4. Appreciation is Good for Business. Replacing employees is expensive. It is costly to the organization’s bottom line to advertise, hire, and train someone new. The silent cost is a decrease in morale and the loss of an experienced employee. “Helping employees and staff feel wanted and appreciated can help ease their fears.” When employees know they are valued, they can focus on doing their job well instead of worrying about if they are going to lose their job.
Retaining quality employees is cost-effective. People who love their jobs bring their best. Employees who are working at full-potential positively influence the culture and that can lead to higher customer service ratings.
5. Appreciation is Good for Teams. The people who tend to know us the best are the ones we interact with frequently. When members know how to express appreciation effectively, it makes the team stronger. Stronger teams lead to quality productivity which can get better results.
The goal of this blog series is to learn the tools to communicate appreciation in meaningful ways to the individuals we work with. The five areas of appreciation we will be exploring is: Words of Appreciation, Quality Time, Acts of Service, Tangible Gifts, Physical Touch.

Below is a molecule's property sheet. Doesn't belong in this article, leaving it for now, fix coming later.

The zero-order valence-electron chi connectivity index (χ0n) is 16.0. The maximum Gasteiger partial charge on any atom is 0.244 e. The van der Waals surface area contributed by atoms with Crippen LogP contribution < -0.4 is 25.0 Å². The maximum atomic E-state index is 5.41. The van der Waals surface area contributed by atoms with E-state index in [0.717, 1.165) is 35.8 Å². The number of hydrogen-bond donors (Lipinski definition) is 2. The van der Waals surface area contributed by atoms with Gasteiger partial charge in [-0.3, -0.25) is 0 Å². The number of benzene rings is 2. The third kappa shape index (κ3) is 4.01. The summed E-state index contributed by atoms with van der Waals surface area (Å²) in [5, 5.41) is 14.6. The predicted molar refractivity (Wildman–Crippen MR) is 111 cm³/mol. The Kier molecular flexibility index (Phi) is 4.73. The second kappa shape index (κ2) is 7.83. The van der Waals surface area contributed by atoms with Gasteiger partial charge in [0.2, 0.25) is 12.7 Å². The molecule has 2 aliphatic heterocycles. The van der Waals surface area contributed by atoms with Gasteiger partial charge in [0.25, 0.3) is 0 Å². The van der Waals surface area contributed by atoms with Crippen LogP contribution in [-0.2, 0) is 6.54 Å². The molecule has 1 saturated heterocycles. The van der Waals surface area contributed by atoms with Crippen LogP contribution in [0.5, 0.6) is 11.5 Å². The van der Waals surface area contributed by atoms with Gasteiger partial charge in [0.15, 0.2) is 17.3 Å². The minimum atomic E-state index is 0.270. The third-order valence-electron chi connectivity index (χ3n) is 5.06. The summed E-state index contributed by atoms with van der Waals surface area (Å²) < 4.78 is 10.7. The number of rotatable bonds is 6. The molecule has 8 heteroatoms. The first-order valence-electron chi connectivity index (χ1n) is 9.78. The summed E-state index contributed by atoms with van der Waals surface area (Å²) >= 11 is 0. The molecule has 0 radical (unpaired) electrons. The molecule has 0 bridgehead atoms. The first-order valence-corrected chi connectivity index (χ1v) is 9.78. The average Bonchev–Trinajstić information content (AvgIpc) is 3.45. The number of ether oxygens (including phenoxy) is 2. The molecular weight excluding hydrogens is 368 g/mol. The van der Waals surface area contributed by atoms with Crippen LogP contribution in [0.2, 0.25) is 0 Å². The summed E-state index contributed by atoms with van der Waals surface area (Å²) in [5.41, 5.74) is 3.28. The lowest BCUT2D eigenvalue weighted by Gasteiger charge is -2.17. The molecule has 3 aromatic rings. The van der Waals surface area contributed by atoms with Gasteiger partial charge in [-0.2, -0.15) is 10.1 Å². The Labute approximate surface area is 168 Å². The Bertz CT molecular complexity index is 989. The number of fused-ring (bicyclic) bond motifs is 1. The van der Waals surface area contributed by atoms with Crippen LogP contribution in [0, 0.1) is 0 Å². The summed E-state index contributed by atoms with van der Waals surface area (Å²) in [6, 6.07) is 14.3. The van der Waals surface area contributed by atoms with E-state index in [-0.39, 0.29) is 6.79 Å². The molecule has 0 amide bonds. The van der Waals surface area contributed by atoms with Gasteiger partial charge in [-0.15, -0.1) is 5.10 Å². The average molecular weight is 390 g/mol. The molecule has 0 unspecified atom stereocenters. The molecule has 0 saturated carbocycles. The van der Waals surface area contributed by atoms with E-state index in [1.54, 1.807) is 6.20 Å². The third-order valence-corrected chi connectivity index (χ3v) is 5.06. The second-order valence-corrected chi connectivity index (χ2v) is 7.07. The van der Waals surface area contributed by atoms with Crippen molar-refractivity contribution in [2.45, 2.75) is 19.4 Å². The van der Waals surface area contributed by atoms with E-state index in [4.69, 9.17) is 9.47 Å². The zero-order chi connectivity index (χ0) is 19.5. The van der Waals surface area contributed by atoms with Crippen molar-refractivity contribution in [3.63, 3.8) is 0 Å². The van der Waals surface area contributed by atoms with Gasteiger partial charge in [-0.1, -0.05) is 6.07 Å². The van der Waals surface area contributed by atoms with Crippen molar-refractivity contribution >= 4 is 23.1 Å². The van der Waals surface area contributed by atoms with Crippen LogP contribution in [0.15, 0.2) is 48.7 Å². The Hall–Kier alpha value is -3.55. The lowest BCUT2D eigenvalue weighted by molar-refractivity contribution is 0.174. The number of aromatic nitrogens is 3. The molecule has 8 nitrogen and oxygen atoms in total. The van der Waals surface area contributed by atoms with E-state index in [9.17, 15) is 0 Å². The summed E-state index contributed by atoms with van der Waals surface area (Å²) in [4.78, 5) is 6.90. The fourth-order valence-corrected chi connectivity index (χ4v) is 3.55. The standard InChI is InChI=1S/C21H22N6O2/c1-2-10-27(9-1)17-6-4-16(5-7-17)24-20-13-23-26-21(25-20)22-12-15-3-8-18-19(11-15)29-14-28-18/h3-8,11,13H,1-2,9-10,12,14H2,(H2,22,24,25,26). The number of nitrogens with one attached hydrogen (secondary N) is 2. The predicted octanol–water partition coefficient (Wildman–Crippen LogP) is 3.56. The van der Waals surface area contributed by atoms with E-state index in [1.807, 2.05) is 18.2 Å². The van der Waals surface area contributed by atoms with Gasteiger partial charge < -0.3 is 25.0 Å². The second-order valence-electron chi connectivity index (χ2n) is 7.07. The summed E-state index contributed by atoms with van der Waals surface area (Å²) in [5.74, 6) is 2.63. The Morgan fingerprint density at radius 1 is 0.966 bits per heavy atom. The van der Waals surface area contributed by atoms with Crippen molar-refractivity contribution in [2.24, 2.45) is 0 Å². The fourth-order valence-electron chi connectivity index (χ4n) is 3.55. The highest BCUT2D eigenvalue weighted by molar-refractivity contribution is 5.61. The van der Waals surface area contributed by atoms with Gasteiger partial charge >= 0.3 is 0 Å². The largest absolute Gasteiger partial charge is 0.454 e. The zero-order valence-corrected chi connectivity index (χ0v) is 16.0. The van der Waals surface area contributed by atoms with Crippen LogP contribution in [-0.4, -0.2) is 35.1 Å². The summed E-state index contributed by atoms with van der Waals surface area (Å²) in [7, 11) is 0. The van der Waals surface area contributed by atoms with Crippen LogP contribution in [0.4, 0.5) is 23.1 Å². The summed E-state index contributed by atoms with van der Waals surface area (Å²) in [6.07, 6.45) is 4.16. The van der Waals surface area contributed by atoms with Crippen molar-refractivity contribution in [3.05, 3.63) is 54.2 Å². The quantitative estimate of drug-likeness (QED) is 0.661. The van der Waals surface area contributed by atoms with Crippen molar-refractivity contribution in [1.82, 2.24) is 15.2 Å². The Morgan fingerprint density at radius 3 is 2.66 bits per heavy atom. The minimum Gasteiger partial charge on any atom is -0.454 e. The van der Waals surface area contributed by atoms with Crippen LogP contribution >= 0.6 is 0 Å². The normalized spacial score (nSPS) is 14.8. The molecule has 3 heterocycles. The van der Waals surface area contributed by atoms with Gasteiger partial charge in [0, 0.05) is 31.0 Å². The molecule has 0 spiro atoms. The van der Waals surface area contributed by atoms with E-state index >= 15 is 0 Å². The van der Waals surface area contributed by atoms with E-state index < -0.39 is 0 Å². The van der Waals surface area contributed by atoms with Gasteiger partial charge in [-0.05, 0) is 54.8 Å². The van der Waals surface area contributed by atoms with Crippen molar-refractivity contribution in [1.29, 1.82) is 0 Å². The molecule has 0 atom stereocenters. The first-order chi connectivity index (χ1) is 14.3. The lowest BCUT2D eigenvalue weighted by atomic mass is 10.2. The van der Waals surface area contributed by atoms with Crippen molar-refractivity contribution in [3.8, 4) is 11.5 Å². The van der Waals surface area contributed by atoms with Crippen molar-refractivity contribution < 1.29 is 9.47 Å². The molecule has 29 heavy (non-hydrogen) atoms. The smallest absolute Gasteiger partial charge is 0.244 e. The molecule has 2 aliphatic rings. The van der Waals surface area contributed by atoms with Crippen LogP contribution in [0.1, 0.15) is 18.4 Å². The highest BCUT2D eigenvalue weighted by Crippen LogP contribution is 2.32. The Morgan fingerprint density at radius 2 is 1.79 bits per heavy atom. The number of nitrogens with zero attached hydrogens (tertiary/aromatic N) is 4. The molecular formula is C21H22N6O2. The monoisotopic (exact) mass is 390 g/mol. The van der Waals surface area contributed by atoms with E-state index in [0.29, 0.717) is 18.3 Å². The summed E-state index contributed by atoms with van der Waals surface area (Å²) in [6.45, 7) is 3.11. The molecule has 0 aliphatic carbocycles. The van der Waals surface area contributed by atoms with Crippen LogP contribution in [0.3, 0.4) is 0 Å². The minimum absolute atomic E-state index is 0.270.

If “coworkers are like family” then I want to make sure they know how much I value them. I want to affirm that I see the importance of what they contribute and to actively recognize it. Thank you for joining me for the beginning of this blog series of self-discovery that will benefit our professional life. My purpose is to provide bite-sized pieces of wisdom on this “Journey to a Fulfilled Life” at Work.
Reflect & Share: What does your organization do that is “one-size fits all” for employee recognition? Have you stayed at a job because you felt valued? What did your coworkers/manager do to express “you matter”?
Other Blogs to Read:
“Speaking Words of Love” (blog)
“Top 10 Reasons Why Employees Quit Their Job” (article by Susan M. Heathfield)
“Top Reasons Why Americans Stay At Their Jobs” (article by Gary Belsky)
“Top five reasons why employees join and stay with organizations” (article by David Witt)
“Survey Says Organization’s Culture is #1 Reason Employees Stay” (article by Sarah Trovato)
“The Seven Hidden Reasons Employees Leave” (article by Leigh Branham)
1. Take the assessment to find out what specifically YOU need to feel appreciated. ($15 or free with purchased book). There are specialty assessments for school, medical, non-profit/ministry, military, and long-distance.
2. Buy: The 5 Languages of Appreciation in the Workplace (book)
3. Learn more by watching videos
Continue the Series:#1 Words of Affirmation, #2 Quality Time, #3 Acts of Service, #4 Tangible Gifts, #5 Physical Touch, #6 Recognition is Not the Same as Appreciation, #7 Different Professional Settings, #8 Challenges to Overcome, #9 Series Review